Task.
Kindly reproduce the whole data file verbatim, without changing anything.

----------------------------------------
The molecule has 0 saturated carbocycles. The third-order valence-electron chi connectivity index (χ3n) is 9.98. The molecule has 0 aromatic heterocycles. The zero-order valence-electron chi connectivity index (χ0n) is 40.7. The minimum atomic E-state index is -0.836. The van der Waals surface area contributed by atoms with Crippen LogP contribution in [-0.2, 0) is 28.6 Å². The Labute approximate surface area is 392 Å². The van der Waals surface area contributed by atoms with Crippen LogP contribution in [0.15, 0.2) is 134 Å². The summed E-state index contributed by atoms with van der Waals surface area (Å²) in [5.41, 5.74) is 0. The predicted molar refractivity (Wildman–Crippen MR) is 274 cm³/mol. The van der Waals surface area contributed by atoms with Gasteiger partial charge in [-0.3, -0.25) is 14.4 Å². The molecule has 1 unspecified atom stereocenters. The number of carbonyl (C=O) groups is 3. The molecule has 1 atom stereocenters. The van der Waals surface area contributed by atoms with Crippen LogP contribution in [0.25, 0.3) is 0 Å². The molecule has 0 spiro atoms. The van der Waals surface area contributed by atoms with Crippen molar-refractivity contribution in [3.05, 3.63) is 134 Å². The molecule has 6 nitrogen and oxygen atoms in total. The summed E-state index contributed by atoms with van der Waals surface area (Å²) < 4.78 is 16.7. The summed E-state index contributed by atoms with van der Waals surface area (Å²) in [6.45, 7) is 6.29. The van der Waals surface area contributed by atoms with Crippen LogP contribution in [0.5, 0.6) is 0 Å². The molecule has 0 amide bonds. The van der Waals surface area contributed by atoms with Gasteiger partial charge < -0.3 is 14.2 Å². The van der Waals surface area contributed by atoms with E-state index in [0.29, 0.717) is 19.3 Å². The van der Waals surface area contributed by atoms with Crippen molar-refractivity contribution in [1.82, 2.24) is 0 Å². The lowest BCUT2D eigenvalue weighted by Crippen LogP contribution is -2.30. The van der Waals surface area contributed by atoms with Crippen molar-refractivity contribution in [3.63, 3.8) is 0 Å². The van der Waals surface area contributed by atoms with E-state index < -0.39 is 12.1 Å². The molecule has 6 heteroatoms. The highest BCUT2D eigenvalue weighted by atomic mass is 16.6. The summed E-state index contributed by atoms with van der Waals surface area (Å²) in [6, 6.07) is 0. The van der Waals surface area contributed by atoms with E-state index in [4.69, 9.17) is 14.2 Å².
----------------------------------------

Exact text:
The molecule has 0 saturated carbocycles. The third-order valence-electron chi connectivity index (χ3n) is 9.98. The molecule has 0 aromatic heterocycles. The zero-order valence-electron chi connectivity index (χ0n) is 40.7. The minimum atomic E-state index is -0.836. The van der Waals surface area contributed by atoms with Crippen LogP contribution in [-0.2, 0) is 28.6 Å². The Labute approximate surface area is 392 Å². The van der Waals surface area contributed by atoms with Crippen LogP contribution in [0.15, 0.2) is 134 Å². The summed E-state index contributed by atoms with van der Waals surface area (Å²) in [5.41, 5.74) is 0. The predicted molar refractivity (Wildman–Crippen MR) is 274 cm³/mol. The van der Waals surface area contributed by atoms with Gasteiger partial charge in [-0.3, -0.25) is 14.4 Å². The molecule has 1 unspecified atom stereocenters. The number of carbonyl (C=O) groups is 3. The molecule has 1 atom stereocenters. The van der Waals surface area contributed by atoms with Crippen LogP contribution in [0.25, 0.3) is 0 Å². The molecule has 0 spiro atoms. The van der Waals surface area contributed by atoms with Crippen molar-refractivity contribution in [3.05, 3.63) is 134 Å². The molecule has 6 nitrogen and oxygen atoms in total. The summed E-state index contributed by atoms with van der Waals surface area (Å²) < 4.78 is 16.7. The summed E-state index contributed by atoms with van der Waals surface area (Å²) in [6.45, 7) is 6.29. The van der Waals surface area contributed by atoms with Crippen LogP contribution in [0.5, 0.6) is 0 Å². The molecule has 0 amide bonds. The van der Waals surface area contributed by atoms with Gasteiger partial charge < -0.3 is 14.2 Å². The van der Waals surface area contributed by atoms with E-state index in [0.29, 0.717) is 19.3 Å². The van der Waals surface area contributed by atoms with Crippen molar-refractivity contribution in [1.82, 2.24) is 0 Å². The lowest BCUT2D eigenvalue weighted by Crippen LogP contribution is -2.30. The van der Waals surface area contributed by atoms with Crippen molar-refractivity contribution in [3.63, 3.8) is 0 Å². The van der Waals surface area contributed by atoms with E-state index < -0.39 is 12.1 Å². The molecule has 6 heteroatoms. The highest BCUT2D eigenvalue weighted by atomic mass is 16.6. The summed E-state index contributed by atoms with van der Waals surface area (Å²) in [6, 6.07) is 0. The van der Waals surface area contributed by atoms with E-state index in [4.69, 9.17) is 14.2 Å².